This is a story about a pen so small that I actually lost the first one I bought (you’re welcome, cleaning people in random motel in Asheville), but so adorable that I bought another one anyway (but not so cost-effective that that was necessarily a good idea).
I originally owned the silver one, but it was too much of an indignity to buy the exact same thing again, so I went with the “wine red” cap on repurchase (though I can’t say that the wine I drink ever looks this particular shade of red. I guess “fruit punch red” just doesn’t have the same classy ring to it). This pen is small. Your mind will not comprehend how small it is unless you’re holding it. You see it here, next to the 1 euro-cent, or on JetPens, next to an American quarter, and you THINK you have an idea of how small it is. You’re wrong. It’s smaller than that. You could probably swallow this pen whole and not even manage to choke on it (it’ll probably get stuck somewhere past your stomach though, so, maybe don’t do that).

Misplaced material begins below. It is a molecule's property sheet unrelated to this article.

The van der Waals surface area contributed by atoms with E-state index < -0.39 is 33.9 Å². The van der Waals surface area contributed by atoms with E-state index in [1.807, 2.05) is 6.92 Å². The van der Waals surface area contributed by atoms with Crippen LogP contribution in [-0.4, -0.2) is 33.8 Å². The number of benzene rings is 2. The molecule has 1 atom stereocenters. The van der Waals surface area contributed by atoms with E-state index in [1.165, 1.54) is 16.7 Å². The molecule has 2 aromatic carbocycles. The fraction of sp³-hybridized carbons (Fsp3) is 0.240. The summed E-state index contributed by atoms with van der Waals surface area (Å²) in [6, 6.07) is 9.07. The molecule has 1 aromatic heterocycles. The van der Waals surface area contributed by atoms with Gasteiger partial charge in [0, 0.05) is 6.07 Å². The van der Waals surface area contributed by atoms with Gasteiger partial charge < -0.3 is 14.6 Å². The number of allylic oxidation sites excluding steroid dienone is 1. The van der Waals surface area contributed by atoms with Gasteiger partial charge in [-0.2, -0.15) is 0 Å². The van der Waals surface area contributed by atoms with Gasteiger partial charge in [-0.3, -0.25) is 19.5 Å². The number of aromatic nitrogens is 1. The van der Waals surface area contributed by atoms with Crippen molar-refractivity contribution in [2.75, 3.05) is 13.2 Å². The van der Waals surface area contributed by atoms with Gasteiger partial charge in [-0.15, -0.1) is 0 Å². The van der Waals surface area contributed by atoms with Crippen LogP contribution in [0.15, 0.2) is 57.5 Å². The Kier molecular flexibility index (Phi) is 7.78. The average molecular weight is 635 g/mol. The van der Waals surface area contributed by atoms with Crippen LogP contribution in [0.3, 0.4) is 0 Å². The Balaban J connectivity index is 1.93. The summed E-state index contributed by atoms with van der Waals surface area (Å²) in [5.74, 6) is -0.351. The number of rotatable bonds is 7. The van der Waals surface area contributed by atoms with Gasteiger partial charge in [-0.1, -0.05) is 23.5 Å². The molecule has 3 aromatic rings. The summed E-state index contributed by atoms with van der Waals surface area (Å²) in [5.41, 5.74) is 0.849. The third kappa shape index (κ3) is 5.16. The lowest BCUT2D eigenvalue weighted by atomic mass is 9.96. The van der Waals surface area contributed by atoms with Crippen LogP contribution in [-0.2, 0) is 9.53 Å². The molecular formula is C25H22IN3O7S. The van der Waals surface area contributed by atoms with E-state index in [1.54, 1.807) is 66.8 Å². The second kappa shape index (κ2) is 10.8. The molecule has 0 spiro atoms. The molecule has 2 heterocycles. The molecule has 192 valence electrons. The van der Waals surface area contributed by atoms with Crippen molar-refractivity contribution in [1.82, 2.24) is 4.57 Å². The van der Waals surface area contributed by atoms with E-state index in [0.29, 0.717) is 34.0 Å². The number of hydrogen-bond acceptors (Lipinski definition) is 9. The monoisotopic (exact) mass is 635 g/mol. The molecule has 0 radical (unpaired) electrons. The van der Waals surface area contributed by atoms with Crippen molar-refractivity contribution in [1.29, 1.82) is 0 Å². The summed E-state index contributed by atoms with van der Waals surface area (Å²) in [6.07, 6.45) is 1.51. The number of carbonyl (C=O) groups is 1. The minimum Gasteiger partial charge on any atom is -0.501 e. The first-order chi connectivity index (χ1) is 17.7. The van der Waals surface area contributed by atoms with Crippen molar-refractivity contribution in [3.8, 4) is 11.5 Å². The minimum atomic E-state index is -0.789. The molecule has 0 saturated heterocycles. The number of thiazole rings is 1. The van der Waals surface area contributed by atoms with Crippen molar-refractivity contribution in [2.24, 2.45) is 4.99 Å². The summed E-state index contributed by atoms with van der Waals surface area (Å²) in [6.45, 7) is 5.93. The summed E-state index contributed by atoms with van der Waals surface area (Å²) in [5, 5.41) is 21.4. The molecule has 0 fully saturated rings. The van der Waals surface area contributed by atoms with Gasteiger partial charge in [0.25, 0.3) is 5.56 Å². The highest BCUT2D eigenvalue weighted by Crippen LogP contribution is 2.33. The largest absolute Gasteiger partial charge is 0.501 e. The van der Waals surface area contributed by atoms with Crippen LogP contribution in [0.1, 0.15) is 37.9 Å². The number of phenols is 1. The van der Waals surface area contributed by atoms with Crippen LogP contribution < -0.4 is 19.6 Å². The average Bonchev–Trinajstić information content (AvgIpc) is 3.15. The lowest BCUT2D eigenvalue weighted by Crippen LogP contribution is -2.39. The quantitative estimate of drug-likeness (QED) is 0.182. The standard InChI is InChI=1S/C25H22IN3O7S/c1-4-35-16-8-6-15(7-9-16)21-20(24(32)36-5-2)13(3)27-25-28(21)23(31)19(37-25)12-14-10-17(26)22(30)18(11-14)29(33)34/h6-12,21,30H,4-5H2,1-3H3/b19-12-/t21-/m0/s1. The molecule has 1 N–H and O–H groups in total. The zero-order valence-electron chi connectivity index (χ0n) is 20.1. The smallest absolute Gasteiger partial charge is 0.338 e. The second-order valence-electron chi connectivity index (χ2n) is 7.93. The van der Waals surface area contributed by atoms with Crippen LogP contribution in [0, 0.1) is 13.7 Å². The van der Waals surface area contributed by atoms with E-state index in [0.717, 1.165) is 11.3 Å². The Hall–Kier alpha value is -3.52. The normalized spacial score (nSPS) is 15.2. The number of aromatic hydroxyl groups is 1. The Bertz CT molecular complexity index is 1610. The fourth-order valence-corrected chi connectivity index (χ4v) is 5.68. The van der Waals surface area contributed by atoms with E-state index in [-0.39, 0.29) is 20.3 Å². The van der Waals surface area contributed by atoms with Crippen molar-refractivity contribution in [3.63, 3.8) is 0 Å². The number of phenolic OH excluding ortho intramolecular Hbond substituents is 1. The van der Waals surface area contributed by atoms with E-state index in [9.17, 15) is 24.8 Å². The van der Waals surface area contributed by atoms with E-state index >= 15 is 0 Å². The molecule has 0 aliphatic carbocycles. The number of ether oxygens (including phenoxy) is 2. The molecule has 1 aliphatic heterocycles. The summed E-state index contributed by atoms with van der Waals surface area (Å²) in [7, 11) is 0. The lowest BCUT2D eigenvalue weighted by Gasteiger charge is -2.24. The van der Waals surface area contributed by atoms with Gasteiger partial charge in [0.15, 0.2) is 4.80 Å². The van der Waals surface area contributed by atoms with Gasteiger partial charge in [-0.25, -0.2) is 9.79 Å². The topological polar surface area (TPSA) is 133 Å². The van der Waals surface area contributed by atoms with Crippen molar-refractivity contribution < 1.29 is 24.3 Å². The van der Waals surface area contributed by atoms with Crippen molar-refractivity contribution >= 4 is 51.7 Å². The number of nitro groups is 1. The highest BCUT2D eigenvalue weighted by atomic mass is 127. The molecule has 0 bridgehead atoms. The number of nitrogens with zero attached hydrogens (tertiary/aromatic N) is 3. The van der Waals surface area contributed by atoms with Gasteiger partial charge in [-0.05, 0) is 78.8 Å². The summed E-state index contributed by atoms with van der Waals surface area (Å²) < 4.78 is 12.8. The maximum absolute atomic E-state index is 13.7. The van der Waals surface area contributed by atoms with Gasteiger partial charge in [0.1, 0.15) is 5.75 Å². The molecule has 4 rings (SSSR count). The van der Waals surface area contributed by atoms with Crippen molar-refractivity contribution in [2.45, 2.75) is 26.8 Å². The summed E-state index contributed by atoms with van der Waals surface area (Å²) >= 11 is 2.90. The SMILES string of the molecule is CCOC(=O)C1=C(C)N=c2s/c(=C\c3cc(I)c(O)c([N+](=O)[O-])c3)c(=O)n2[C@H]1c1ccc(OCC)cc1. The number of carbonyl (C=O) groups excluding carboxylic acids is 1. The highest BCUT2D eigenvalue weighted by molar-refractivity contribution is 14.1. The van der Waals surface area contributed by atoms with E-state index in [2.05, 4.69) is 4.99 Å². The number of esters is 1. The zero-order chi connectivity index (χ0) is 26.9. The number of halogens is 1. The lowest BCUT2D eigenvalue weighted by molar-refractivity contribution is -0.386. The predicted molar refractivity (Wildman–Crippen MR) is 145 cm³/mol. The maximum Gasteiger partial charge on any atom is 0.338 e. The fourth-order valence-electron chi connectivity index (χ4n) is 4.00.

It’s a lovely pen to look at. Slim, minimal, elegant, and well made (at its price, it had BETTER be well made). The metal cap is smooth, with a pearlescent sort of sparkle-sheen to it, and posts perfectly. The little Japanese print provides just the right amount of accent. It’s held up well so far, being tossed in at the bottom of a bag, which makes me hopeful for its potential as an everyday carry.
It writes. Not a particularly enjoyable experience for me, writing for the duration of the writing sample; I found the lovely silver accents around the print to be a bit of a pain in the base of my thumb, and the writing felt a bit cramped with such a small and slender barrel. But it does what I would need it to do, which would be write in a moment of necessity. The smaller your hands, the more you would probably like writing with this pen. The refill itself, a Zebra 4C-0.7 ballpoint pen refill, is nothing spectacular.
At time of writing, this wee little pen is only a dollar seventy-five shy of a full ten dollars, which seems like an awful lot of money to drop on something so little that isn’t a fountain pen. Spending absurd amounts of money on fountain pens is somehow more psychologically justifiable. It’s a pretty little pen, but if I lose it again, I probably won’t be buying a third.